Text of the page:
The Parks and Recreation Department is working on a new way to share one of Boulder City’s treasures with the rest of the world: a 24/7 live feed of the bighorn sheep at Hemenway Valley Park.
The “Ram Cam” would be accessible through the city’s website and available to anyone with a computer and internet connection.
“While this is uncharted waters for us, we are working with our IT department on connectivity aspects and have ordered a Ram Cam to be installed at Hemenway Park,” said Julie Calloway, parks and recreation manager, at Tuesday’s, March 8, City Council meeting.
The announcement was part of the department’s annual report.
Councilman James Howard Adams said he was surprised at how many people visit Hemenway Valley Park to see the sheep, and he hoped staff could make sure the interaction with them doesn’t get to be too much.
“I think it is a really innovative idea to bring some attention to Boulder City, potentially from around the world … . I do also think it’s important that we do remember these are wild animals,” he said.
Parks and Recreation Director Roger Hall said that his department sends a letter to the tour companies each year with the rules for bringing people into Hemenway Valley Park and they usually don’t have any problems.
Communications Manager Lisa LaPlante said staff is currently investigating the feasibility of having the Ram Cam and they should have more details in late spring or early summer of this year.
During the annual report, Calloway also said the department will be implementing new software that will allow people to sign up for recreation programs online.
Councilman Matt Fox said he was excited about that ability because it would make it easier for people to sign up.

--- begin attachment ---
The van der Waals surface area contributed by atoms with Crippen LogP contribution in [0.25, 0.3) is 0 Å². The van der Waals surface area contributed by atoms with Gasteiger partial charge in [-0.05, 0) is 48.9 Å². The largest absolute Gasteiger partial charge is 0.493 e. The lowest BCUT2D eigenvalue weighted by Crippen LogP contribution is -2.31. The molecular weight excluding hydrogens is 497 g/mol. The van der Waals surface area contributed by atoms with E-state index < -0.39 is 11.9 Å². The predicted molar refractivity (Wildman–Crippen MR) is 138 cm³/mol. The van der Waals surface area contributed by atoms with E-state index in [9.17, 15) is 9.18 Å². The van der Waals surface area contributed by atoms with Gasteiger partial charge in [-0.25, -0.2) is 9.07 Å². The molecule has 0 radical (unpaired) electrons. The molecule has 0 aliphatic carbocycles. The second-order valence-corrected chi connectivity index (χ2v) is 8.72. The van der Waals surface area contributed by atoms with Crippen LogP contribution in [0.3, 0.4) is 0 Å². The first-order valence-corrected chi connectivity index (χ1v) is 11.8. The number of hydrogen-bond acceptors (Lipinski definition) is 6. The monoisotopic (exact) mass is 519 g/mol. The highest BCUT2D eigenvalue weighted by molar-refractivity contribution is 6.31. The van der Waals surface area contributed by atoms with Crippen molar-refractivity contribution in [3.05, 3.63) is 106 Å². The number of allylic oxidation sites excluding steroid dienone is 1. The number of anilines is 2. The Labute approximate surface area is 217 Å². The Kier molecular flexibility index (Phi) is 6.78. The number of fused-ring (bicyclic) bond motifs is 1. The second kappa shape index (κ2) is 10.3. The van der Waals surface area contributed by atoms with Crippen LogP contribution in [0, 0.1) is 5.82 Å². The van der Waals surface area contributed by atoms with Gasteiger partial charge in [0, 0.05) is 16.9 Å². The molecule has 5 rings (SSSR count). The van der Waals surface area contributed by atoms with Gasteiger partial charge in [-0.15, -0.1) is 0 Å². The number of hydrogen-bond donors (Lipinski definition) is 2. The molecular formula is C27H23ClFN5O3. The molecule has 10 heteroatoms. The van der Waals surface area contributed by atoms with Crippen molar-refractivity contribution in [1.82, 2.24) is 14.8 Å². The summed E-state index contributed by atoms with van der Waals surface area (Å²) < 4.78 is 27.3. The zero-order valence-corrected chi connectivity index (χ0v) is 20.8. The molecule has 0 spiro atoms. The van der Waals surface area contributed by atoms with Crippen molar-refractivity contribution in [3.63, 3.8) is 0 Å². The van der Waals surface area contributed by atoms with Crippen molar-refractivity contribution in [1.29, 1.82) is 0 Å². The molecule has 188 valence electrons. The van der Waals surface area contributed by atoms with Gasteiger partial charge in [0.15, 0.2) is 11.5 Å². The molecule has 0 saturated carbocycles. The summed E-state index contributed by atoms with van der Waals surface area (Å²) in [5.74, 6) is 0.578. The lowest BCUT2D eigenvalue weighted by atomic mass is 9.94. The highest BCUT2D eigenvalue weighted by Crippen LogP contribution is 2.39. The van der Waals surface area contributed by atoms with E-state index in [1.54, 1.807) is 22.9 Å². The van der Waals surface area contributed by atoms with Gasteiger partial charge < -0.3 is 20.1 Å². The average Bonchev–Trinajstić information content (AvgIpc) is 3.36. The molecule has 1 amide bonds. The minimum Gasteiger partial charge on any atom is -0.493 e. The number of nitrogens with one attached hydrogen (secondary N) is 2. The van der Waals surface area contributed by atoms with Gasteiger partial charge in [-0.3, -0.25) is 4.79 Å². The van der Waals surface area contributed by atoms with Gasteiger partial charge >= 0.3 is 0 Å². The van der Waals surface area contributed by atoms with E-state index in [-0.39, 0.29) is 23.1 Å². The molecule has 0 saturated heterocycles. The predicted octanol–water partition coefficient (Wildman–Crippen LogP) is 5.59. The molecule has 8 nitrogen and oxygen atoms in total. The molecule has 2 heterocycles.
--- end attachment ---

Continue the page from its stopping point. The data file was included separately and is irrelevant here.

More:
“You guys are doing an amazing job,” he said. “We can’t thank you enough.”
Hall said during this past year both golf courses had increased revenue and number of rounds played than in past years and are on track to have their profits surpass their expenses.
“Parks and Recreation is doing an outstanding job here in town,” said Adams. “A lot of credit, of course, went to our fire and police (departments) during the pandemic. Obviously, you guys were a big part … of that for the public (and) for the population to have a little bit of respite from an otherwise crazy time. So we appreciate all the hard work.”
Despite these positive accomplishments, Parks and Recreation is experiencing a staffing shortage, supply chain issues and park vandalism.
Calloway said the staffing shortage is really impacting the SafeKey program and they are doing the best they can to get to staff. She said they are able to make it work now but need to hire more workers for the summer program.
“We will have a program one way or the other,” she said.
Councilwoman Claudia Bridges asked what could be done to prevent the vandalism.
Hall said they’ve installed cameras at the community gardens and near City Hall and all of them have been stolen.
He said the typical vandalism is the restrooms being trashed. The custodians come to work and have to spend several hours cleaning that up in addition to their regular duties.
Additionally, the department is keeping track of the hours worked in that situation and the damage that is caused.
Also at Tuesday’s meeting, council appointed John Curtin, James Dingess and Jacob Lunde to the Airport Advisory Committee.
Curtin’s term is through 2024 and Dingess’ and Lunde’s are through 2025.
Contact reporter Celia Shortt Goodyear at firstname.lastname@example.org or at 702-586-9401. Follow her on Twitter @csgoodyear.
Also at Tuesday’s, March 8, meeting, council:
▶ Accepted the Bureau of Reclamation’s $75,000 WaterSMART grant to help pay for new water meters in the city.
▶ Approved a $402,717 professional services agreement with Kimley-Horn and Associates Inc. for the design and rehabilitation of a runway and an electrical improvement project at the Boulder City Municipal Airport.